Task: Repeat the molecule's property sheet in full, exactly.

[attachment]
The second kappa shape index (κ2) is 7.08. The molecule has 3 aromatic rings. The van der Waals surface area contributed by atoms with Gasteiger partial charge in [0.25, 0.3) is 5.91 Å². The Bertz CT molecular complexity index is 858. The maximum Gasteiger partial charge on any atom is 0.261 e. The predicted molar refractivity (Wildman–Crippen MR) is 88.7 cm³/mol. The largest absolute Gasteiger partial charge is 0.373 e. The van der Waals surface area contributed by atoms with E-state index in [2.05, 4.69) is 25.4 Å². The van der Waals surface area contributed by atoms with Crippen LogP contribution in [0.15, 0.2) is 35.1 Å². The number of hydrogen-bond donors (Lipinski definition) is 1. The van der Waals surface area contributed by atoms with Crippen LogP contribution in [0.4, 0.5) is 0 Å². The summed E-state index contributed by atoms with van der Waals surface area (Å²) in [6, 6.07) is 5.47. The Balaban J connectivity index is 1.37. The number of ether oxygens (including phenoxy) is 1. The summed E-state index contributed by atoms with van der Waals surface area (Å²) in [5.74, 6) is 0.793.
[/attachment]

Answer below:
The second kappa shape index (κ2) is 7.08. The molecule has 3 aromatic rings. The van der Waals surface area contributed by atoms with Gasteiger partial charge in [0.25, 0.3) is 5.91 Å². The Bertz CT molecular complexity index is 858. The maximum Gasteiger partial charge on any atom is 0.261 e. The predicted molar refractivity (Wildman–Crippen MR) is 88.7 cm³/mol. The largest absolute Gasteiger partial charge is 0.373 e. The van der Waals surface area contributed by atoms with E-state index in [2.05, 4.69) is 25.4 Å². The van der Waals surface area contributed by atoms with Crippen LogP contribution in [0.15, 0.2) is 35.1 Å². The number of hydrogen-bond donors (Lipinski definition) is 1. The van der Waals surface area contributed by atoms with Crippen LogP contribution in [0.4, 0.5) is 0 Å². The summed E-state index contributed by atoms with van der Waals surface area (Å²) in [6, 6.07) is 5.47. The Balaban J connectivity index is 1.37. The number of ether oxygens (including phenoxy) is 1. The summed E-state index contributed by atoms with van der Waals surface area (Å²) in [5.74, 6) is 0.793.